Posts Tagged ‘monounsaturated fats’

I don’t feel like I am writing anything new here, but I continue to overhear and receive comments about foods being “fattening”, the extreme avoidance of any food containing fat, and the fact that people continue to purchase fat-free and reduced-fat products, so I feel I need to put this fear of fat to rest. If this were true, we would all have gotten skinny eating Snackwells, Wow chips, and Reduced-fat Oreos, but obesity reigns on. It’s not fat that makes us fat, its any calories in excess whether they come from fat, carbohydrate or protein. Any of these in excess will be stored as fat in the body. So, can any one food be called “fattening?” I guess if eaten in excess of needed calories, but you can’t blame any particular food for our obesity epidemic.
And, it’s not only my clients I hear this from, but seemingly well-educated people, too. For instance, there is a doctor, who shall remain nameless, that I work with that continues to put this fear of fat into patients telling them that peanut butter, nuts, avocadoes, and dairy will make them fat. He might as well just tell them that these foods come straight from the devil and should be included among the Commandments: Thou Shall Not Eat Fat. He’ll surely be surprised to know that I didn’t blow up like the blueberry girl from Willa Wonka when I ate that entire avocado for lunch, yep 300 calories and 27 grams of fat. And, shockingly, I even had about 400 calories in almonds that same day. It’s a wonder I didn’t have to buy new pair of pants or get someone to roll me out to my car.
I understand the reasons that fat gets a bad reputation; it has 9 calories per gram as compared to carbohydrate or protein, which have 4 calories per gram. So, in the minds of the diet “gurus”, you can eat more food if you eat less “fatty” foods, which is certainly true. The problem with the low-fat craze was not the promotion of eating less fat and more fruits, vegetables, and lean meats. No, the problem started when companies wanted to get a piece of the diet cash. Big companies, and the diet companies themselves, started producing low-fat and fat-free foods, and might I add low-taste and taste-free, not necessarily void of calories, just less calories from fat and typically more calories from carbohydrate, usually sugar. When you’re at the supermarket sometime, take a look at the calorie difference between the original vs. low-fat vs. fat-free products, typically it’s not a whole lot. And, what I’ve witnessed with these foods is that people just end up eating more, maybe because they’re less satisfying or maybe it just feels right to eat more since you are eating “healthy.” Either way, the low-fat craze, nor the low-carb craze, has reduced our waistlines; in fact, we are heavier than ever here in America.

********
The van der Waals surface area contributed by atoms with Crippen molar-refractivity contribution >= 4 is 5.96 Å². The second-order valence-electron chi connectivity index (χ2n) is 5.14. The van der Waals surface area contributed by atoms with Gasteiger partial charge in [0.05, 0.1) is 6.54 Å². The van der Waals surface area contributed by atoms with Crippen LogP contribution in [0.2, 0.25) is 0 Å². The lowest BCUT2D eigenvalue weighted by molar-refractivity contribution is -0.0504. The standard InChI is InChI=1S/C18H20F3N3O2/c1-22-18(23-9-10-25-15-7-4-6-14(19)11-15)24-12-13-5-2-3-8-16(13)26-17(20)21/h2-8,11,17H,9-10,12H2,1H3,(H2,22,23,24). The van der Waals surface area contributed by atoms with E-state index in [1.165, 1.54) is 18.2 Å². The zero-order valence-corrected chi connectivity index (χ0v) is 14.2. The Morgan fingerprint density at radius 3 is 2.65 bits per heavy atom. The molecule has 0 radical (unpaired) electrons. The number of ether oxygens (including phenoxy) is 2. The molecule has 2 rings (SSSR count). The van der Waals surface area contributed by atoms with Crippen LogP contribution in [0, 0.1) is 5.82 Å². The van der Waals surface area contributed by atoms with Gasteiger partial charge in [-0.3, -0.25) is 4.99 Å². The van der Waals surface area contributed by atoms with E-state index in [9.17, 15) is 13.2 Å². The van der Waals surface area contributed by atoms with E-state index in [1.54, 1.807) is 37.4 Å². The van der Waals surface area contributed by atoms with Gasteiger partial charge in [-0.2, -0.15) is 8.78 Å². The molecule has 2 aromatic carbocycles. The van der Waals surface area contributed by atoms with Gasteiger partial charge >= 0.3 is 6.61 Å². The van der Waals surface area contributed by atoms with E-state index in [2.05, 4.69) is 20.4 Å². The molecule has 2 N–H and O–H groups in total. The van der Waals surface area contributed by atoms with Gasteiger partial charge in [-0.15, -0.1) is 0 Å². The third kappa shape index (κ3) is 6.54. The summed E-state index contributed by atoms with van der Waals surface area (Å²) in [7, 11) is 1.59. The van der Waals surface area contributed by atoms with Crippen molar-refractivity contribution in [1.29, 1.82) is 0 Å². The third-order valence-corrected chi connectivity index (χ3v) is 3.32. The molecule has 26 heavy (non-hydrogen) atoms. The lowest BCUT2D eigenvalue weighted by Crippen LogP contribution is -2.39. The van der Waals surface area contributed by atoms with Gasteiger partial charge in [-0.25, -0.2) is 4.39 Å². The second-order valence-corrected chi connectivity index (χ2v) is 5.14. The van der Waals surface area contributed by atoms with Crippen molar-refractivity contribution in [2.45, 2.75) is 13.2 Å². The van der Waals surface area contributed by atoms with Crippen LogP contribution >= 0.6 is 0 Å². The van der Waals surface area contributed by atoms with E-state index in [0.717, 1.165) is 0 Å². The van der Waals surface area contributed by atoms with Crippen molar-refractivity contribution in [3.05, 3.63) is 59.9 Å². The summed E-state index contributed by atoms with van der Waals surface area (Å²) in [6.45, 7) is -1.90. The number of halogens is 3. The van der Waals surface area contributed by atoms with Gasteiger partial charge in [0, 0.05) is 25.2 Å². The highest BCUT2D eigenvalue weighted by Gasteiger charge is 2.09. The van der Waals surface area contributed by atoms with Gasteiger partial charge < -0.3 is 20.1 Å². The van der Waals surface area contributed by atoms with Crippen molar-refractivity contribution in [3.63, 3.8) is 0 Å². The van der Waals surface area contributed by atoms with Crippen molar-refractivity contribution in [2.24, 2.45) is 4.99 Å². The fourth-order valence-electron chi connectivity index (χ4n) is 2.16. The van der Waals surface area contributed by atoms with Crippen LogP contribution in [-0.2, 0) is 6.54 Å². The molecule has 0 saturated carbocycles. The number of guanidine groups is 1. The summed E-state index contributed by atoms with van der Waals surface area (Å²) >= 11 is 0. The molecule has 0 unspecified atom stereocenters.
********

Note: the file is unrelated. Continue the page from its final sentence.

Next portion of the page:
Fat is not the enemy. Fat is essential to our bodies. There are a host of reasons that fats are needed, just as there are for proteins and carbohydrates. Fats are needed to absorb certain vitamins, to insulate our bodies for temperature regulation, to protect vital organs, which is very useful when one plays roller derby, assist in immune function, and to make our skin and hair pretty to name just a few. I could go on and on about this, but it can be found in any basic nutrition or physiology book. All of these macronutrients are needed by the human body, but, alas, in balance.
Balance is a challenging thing, but I will try to make it simple. Eat whole foods; skip the refined foods that have added fats and sugars. The fat in whole foods such as nuts, seeds, avocadoes, olives, grass-fed beef, wild caught fish, and organic dairy are of the “good” variety. The vegetable fats typically have high amounts of mono-unsaturated fats while the animals raised with natural diets will have high amounts of omega-3 fatty acids. These are the fats that we end up short on when we eat only refined foods and meat from factory farms. I stand by Michael Pollan’s statement: “Eat food. Not too much. Mostly plants.”

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